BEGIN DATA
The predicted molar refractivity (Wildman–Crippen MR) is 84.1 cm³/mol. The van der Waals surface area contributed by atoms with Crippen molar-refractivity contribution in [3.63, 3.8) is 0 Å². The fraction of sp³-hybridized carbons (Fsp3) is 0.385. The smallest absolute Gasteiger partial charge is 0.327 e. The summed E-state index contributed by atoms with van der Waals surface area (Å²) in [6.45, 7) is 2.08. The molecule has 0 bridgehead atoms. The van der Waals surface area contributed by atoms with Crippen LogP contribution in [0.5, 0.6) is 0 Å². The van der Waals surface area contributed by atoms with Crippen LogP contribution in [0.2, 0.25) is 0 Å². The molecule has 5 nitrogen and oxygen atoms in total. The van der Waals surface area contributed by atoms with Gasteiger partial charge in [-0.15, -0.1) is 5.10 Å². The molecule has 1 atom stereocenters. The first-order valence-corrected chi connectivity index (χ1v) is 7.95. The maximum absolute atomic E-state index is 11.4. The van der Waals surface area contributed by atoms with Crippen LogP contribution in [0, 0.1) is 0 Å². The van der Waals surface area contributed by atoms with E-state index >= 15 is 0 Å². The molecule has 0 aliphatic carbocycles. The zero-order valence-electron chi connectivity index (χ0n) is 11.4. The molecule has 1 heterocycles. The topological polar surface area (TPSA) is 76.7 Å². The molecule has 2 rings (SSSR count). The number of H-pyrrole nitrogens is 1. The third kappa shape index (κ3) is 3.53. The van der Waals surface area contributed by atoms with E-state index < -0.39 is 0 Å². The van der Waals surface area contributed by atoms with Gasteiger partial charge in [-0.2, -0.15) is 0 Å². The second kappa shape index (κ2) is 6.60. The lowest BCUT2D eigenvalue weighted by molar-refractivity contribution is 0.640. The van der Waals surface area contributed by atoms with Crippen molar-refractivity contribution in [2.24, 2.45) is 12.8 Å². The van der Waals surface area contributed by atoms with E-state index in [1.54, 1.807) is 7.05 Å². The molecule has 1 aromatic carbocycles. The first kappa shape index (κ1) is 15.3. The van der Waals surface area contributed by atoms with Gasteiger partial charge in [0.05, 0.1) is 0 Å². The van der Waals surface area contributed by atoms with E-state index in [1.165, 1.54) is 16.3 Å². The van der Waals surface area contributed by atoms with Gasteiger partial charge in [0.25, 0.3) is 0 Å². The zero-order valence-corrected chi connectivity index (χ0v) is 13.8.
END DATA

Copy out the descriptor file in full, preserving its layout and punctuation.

The predicted molar refractivity (Wildman–Crippen MR) is 84.1 cm³/mol. The van der Waals surface area contributed by atoms with Crippen molar-refractivity contribution in [3.63, 3.8) is 0 Å². The fraction of sp³-hybridized carbons (Fsp3) is 0.385. The smallest absolute Gasteiger partial charge is 0.327 e. The summed E-state index contributed by atoms with van der Waals surface area (Å²) in [6.45, 7) is 2.08. The molecule has 0 bridgehead atoms. The van der Waals surface area contributed by atoms with Crippen LogP contribution in [0.5, 0.6) is 0 Å². The van der Waals surface area contributed by atoms with Crippen LogP contribution in [0.2, 0.25) is 0 Å². The molecule has 5 nitrogen and oxygen atoms in total. The van der Waals surface area contributed by atoms with Gasteiger partial charge in [-0.15, -0.1) is 5.10 Å². The molecule has 1 atom stereocenters. The first-order valence-corrected chi connectivity index (χ1v) is 7.95. The maximum absolute atomic E-state index is 11.4. The van der Waals surface area contributed by atoms with Crippen LogP contribution in [0, 0.1) is 0 Å². The van der Waals surface area contributed by atoms with E-state index >= 15 is 0 Å². The molecule has 0 aliphatic carbocycles. The zero-order valence-electron chi connectivity index (χ0n) is 11.4. The molecule has 1 heterocycles. The topological polar surface area (TPSA) is 76.7 Å². The molecule has 2 rings (SSSR count). The number of H-pyrrole nitrogens is 1. The third kappa shape index (κ3) is 3.53. The van der Waals surface area contributed by atoms with E-state index < -0.39 is 0 Å². The van der Waals surface area contributed by atoms with Gasteiger partial charge in [-0.2, -0.15) is 0 Å². The second kappa shape index (κ2) is 6.60. The lowest BCUT2D eigenvalue weighted by molar-refractivity contribution is 0.640. The van der Waals surface area contributed by atoms with Crippen molar-refractivity contribution in [2.24, 2.45) is 12.8 Å². The van der Waals surface area contributed by atoms with E-state index in [1.54, 1.807) is 7.05 Å². The molecule has 1 aromatic carbocycles. The first kappa shape index (κ1) is 15.3. The van der Waals surface area contributed by atoms with Gasteiger partial charge in [0.05, 0.1) is 0 Å². The van der Waals surface area contributed by atoms with E-state index in [1.165, 1.54) is 16.3 Å². The van der Waals surface area contributed by atoms with Gasteiger partial charge in [0.25, 0.3) is 0 Å². The zero-order valence-corrected chi connectivity index (χ0v) is 13.8.